October 9, 2020
On October 7, 2020, the Supreme Court heard oral arguments in Google LLC v. Oracle America, Inc., a case that should decide the copyrightability of software application programming interfaces (APIs) and the boundaries of fair use of those APIs. As explained in an earlier IP Advisory, the case stems from Google’s replication of Java APIs in the Android mobile operating system. Oracle asserts that the Java APIs are protected by copyright, and that Google’s actions did not qualify as fair use. The Court of Appeals for the Federal Circuit (CAFC) found in Oracle’s favor on both issues, and Google successfully petitioned the Supreme Court to review the CAFC’s decisions.
In the Supreme Court hearing, there was considerable focus on the “merger doctrine,” which states that copyright is not available where there is only a very limited number of ways to express an idea. Google argued that the merger doctrine applies because the Java APIs are the only way to write code to the Java language specification. Google asked the Court to find that “declaring codes” that specify how to use a function are not copyrightable, in contrast to “implementing codes” that perform the function itself. The Court and parties explored the distinction with analogies ranging from restaurant menus to safecracking. Justice Breyer in particular seemed sympathetic to Google’s argument, likening an API to the layout of a QWERTY keyboard that is separate from the keyboard’s mechanical functions.
Other Justices – including Chief Justice Roberts and Justice Kagan – appeared more receptive to Oracle’s counterargument that the Java APIs are not the only option available to mobile application developers. Some companies, such as Apple and Microsoft, have developed mobile device platforms without relying on Java, while other companies have negotiated licensing agreements with Oracle. Oracle further argued that because the Copyright Act and prior courts have not distinguished between declaring codes and implementing codes in terms of copyrightability, the Court should not do so now.
Even if the Java APIs are copyrightable, Google asserted, its use of those APIs was fair use. Moving the Java APIs from personal computers to mobile devices was “transformative,” Google argued, and “there was enormous creativity unleashed” in the form of third-party mobile application development. Oracle countered that Google used the Java APIs in exactly the way they were intended and selectively copied the portions of the Java APIs that had carryover to mobile devices. Quoting an earlier Supreme Court case, Campbell v. Acuff-Rose Music, Inc. (1994), Oracle argued that Google merely sought to “avoid the drudgery” associated with developing its own technology. Here, the Justices did not seem to lean heavily in either direction, although Justice Alito seemed to suggest that the beneficial effect of Google’s actions on Android’s market value weighs heavily against a finding of fair use.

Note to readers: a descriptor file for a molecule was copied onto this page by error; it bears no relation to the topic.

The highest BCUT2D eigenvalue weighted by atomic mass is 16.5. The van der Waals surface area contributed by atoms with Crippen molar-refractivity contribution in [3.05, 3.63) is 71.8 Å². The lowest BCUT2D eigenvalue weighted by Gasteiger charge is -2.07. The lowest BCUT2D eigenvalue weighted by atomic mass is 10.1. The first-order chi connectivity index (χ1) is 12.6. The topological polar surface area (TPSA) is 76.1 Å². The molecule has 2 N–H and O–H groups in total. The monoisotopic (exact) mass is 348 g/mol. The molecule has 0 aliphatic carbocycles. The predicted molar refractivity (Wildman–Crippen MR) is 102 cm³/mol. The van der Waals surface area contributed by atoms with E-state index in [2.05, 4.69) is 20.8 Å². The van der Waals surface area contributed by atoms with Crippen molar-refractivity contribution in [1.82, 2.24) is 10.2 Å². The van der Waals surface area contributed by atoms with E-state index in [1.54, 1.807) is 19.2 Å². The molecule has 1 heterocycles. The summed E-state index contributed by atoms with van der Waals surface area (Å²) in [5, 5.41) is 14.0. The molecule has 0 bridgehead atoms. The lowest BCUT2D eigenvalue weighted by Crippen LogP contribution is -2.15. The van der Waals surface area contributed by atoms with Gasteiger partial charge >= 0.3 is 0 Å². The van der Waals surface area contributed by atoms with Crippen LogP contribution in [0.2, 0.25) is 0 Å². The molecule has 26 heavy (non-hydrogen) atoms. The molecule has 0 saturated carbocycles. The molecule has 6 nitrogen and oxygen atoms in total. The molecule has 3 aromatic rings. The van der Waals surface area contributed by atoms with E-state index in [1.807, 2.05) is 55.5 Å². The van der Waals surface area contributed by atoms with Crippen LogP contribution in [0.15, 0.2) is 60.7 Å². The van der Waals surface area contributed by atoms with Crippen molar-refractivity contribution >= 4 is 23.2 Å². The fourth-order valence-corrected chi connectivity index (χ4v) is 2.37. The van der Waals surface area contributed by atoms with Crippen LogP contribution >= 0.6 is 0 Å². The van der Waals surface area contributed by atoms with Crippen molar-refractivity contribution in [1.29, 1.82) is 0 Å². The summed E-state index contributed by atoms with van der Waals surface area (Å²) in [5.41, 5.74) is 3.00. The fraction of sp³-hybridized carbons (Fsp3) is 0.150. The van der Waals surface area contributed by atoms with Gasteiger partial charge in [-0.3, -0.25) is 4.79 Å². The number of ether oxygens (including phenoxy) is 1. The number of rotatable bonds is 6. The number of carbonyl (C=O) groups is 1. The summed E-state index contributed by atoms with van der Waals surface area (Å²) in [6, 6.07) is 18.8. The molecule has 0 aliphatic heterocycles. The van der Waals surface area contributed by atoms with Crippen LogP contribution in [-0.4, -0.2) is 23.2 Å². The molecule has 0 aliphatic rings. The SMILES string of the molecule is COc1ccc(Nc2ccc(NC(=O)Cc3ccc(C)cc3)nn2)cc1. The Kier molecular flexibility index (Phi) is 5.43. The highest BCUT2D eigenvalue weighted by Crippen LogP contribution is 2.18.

Standard of Review
While defending its actions as fair use, Google also asserted that the CAFC applied the improper standard of review when it overturned the jury’s finding of fair use. Determining fair use involves a weighing of legal factors applied to factual findings, and Google argued that the CAFC did not give proper deference to the jury’s weighing of those factors. Oracle countered that the CAFC found that “no reasonable jury” could find fair use, given the facts presented. Oracle further suggested that judges, not juries, have the “institutional competence” required to properly weigh the legal factors and provide “stability” in this area of law. Google disagreed, noting that jury instructions are designed to ensure that juries apply the law correctly.
While the Court asked both parties to opine on whether the CAFC applied the correct standard of review, none of the Justices tipped their hand during the arguments. Ultimately, even if the Court finds that the Java APIs are copyrightable, it could still ask the CAFC to reconsider the jury’s findings under a more deferential standard. Besides affecting the outcome of this particular case, such a decision could have broad implications for lower courts’ ability to render summary judgments and review jury findings in fair use disputes.
A running theme during the oral arguments was the effect the Court’s decision will have on the software industry. Would a finding in Oracle’s favor upend an unspoken understanding in the software industry that developers are free to replicate APIs, so long as they don’t copy the underlying code? Would a finding in Google’s favor stifle innovation and destroy a lucrative market for licensing software APIs? Will Oracle be “punished” for Java’s success, or is it trying to assert a patent-like right over code that should be freely accessible? While the Justices noted that “sky is falling” concerns have not materialized in the time since the CAFC decision, these concerns clearly will factor into their deliberations.
An opinion is expected before the Court recesses in late June or early July 2021. However, many opinions are handed down within a few months. The timing depends, in part, on how much deliberation the Court needs to reach a majority opinion. Meanwhile, the software industry is holding its breath for a decision that, whichever way it is decided, could upend entire business models.
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